The Pilgrims Weren’t Alone on the Mayflower
The Mayflower held Pilgrims and sailors, and the two groups didn’t always get along. The Pilgrims were known for their strict religious austerity, which often came into conflict with some of the saltier language and habits practiced by the men in charge of sailing their boat. The sailors often referred to their passengers as “puke stockings,” because the Puritans were always vomiting from seasickness. By the voyage’s end, many of the old seadogs finally had to admit, despite their prejudices, that the Pilgrims were a tough lot, even if they were a bit too religious for the sailors' tastes.
Thanksgiving Might Have Been Based on a Jewish Holiday
Thanksgiving isn’t a religious holiday, like Christmas or Easter, but it does have something in common with the Jewish holiday of Sukkot, in that it’s a festival of thanks for food, and delivery from religious persecution. Before disembarking on American soil and starting a brand new way of life, the Pilgrims lived among the Sephardic Jews in Holland for a time, where they might have picked up a few things from the holiday traditions of Sukkot, which makes use of special celebratory meals and commemorates the years the Jews spent in the desert after Exodus.
The Pilgrims Lived in Holland
When the Pilgrims left the British Isles, they didn’t immediately head for the shores of the New World. They stopped off in Holland for a good decade or so, in order to practice their form of Christianity without any restraint. Why didn’t they just stay among the Dutch if life was good, you might be wondering? Well, they were worried that they were assimilating into Dutch cultural too much, and losing their traditions, which prompted them to pack their bags and leave Europe altogether. Sometimes people just need to head out into the wild and start from scratch, as the Pilgrims did.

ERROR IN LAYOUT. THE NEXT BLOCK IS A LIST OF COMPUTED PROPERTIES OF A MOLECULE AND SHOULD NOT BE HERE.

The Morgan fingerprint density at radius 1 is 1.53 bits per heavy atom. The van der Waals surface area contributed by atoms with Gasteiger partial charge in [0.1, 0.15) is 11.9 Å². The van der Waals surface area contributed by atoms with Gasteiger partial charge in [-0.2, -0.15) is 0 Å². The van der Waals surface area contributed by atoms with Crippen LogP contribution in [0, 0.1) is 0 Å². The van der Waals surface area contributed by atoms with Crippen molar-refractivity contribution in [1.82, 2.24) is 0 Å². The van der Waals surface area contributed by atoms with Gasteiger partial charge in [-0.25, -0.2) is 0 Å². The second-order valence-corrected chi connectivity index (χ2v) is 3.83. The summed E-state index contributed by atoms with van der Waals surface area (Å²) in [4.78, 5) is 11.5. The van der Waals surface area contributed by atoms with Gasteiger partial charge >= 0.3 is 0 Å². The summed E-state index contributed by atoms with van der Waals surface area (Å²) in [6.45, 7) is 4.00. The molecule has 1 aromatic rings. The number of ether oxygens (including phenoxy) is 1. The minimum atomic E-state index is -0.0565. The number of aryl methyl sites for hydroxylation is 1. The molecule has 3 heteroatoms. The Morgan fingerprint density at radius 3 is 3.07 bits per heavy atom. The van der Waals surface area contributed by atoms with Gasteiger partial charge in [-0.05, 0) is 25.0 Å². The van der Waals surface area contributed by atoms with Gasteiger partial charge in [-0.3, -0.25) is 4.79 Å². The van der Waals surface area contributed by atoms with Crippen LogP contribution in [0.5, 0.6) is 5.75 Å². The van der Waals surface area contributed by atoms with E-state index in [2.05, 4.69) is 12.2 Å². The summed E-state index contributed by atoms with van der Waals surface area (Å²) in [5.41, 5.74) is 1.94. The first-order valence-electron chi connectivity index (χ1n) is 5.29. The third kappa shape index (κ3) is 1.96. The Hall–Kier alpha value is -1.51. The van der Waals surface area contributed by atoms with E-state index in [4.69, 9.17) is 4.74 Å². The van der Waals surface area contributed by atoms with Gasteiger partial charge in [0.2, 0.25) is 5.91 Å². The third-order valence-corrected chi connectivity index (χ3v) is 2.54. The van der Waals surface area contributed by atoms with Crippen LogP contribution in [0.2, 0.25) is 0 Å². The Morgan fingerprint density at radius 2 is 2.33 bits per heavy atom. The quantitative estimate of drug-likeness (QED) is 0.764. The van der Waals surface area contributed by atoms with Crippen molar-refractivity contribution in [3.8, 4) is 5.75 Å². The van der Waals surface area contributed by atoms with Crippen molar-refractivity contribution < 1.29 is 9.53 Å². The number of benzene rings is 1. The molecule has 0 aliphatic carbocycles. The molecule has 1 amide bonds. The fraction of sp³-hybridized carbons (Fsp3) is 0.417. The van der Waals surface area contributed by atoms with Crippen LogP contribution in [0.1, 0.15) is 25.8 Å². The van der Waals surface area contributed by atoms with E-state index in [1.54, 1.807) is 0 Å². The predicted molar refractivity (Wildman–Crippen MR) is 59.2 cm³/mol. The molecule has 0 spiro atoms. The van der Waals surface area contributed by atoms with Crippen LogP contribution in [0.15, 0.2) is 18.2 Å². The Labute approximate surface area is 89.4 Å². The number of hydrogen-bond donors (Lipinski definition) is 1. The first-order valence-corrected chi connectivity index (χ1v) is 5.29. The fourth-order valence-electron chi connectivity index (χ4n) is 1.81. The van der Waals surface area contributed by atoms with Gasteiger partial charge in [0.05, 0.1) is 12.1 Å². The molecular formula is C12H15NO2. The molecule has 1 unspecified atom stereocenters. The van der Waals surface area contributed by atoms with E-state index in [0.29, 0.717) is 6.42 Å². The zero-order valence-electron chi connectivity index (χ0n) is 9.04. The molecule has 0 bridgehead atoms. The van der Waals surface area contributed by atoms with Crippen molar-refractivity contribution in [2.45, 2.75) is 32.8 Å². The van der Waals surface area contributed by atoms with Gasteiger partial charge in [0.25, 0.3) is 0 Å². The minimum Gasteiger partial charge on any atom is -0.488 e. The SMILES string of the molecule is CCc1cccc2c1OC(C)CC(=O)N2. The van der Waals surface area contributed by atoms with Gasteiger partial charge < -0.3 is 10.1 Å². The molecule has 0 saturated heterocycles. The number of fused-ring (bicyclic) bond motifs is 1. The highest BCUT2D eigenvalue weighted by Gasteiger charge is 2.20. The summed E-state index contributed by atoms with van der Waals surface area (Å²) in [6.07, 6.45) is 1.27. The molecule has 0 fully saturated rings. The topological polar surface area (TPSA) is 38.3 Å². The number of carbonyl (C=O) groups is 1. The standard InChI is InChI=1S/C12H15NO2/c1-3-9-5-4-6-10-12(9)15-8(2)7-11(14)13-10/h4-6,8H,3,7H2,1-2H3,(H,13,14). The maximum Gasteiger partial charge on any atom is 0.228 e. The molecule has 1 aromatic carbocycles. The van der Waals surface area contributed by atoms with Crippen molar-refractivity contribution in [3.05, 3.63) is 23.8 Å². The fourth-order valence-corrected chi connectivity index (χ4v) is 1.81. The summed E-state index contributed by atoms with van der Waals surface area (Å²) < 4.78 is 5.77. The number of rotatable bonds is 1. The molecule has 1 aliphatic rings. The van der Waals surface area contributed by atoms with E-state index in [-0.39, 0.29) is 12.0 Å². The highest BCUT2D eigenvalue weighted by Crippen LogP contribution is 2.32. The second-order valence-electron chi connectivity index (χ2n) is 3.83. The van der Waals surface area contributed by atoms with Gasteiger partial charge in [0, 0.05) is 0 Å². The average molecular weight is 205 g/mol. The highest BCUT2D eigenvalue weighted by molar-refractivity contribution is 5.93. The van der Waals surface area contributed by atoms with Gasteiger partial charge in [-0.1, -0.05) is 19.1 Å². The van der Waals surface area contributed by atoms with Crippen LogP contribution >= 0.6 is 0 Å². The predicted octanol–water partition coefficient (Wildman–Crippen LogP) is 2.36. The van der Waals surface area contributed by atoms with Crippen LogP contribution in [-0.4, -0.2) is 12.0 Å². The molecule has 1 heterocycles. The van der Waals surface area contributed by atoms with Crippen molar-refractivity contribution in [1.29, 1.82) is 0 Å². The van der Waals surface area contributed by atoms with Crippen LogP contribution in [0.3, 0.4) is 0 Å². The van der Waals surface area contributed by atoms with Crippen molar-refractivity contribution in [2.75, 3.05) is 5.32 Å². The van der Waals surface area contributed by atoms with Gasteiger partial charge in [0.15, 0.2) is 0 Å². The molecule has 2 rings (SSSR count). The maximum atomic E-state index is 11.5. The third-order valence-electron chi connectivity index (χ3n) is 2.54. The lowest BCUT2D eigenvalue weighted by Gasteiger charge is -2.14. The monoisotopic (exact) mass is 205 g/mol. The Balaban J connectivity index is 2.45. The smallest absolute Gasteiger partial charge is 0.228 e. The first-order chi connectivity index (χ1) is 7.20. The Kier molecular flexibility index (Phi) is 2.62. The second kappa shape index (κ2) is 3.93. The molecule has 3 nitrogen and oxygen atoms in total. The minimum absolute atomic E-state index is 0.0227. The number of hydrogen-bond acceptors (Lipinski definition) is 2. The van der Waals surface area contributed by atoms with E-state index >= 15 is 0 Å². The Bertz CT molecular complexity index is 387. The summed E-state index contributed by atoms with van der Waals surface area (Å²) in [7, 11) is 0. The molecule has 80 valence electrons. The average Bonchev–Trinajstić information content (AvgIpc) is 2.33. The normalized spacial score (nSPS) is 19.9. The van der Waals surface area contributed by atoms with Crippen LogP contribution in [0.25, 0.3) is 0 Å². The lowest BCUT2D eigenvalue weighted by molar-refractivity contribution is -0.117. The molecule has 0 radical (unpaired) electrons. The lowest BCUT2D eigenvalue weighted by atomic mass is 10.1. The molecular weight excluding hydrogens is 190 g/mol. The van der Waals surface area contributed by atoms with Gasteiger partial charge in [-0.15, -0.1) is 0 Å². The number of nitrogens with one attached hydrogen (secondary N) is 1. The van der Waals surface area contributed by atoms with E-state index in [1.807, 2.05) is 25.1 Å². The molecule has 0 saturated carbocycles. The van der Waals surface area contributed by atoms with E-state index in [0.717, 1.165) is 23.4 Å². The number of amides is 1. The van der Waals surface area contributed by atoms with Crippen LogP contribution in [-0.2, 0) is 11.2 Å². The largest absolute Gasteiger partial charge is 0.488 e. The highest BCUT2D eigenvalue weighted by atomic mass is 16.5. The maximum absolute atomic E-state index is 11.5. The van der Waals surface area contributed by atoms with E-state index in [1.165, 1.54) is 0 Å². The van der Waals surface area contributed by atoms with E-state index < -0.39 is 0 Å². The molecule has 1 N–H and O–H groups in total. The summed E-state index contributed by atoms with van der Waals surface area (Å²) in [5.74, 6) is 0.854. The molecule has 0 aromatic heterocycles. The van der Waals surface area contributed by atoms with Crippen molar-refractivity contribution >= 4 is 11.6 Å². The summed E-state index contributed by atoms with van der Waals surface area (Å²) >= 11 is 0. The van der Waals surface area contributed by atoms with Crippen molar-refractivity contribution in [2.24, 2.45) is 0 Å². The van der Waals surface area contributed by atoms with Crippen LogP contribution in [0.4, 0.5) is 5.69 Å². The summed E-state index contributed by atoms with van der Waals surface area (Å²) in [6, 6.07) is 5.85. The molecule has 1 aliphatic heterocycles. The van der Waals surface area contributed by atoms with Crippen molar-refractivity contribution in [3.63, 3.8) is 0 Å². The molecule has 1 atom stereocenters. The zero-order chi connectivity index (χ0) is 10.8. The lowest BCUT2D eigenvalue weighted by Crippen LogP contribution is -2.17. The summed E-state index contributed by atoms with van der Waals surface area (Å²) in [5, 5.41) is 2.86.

A Woman Gave Birth on the Mayflower
The voyage across the Atlantic was rough. Conditions were less than ideal, and many of the passengers believed they were going to die at sea. Just imagine being pregnant during this harrowing trip. One woman was. Elizabeth Hopkins gave birth to a baby boy while the Mayflower was plowing through the Atlantic. The boy was christened, appropriately enough, Oceanus Hopkins. Later on, after the Pilgrims had settled in, more children were born. Some were given very interesting names as well, like Angel, America, Consider, Freedom and Opportunity. Apparently the Puritans were looking forward to the future.
The Pilgrims Didn’t Eat With Forks
It would be pretty hard to eat traditional Thanksgiving food without a fork these days. The pilgrims used spoons and knifes, but forks were nowhere to be found. Luckily they were allowed to eat with their hands, which simplified things a bit (try and carve a slice of turkey without a fork or your hands). Since they often swapped cups and plates back and forth, and ate with their hands, the spread of disease went unchecked. Communal living was a great way to make friends and talk with neighbors, but it often came with a hefty price. It seems the Puritans weren't really worried about good hygiene. They didn't even know what that was.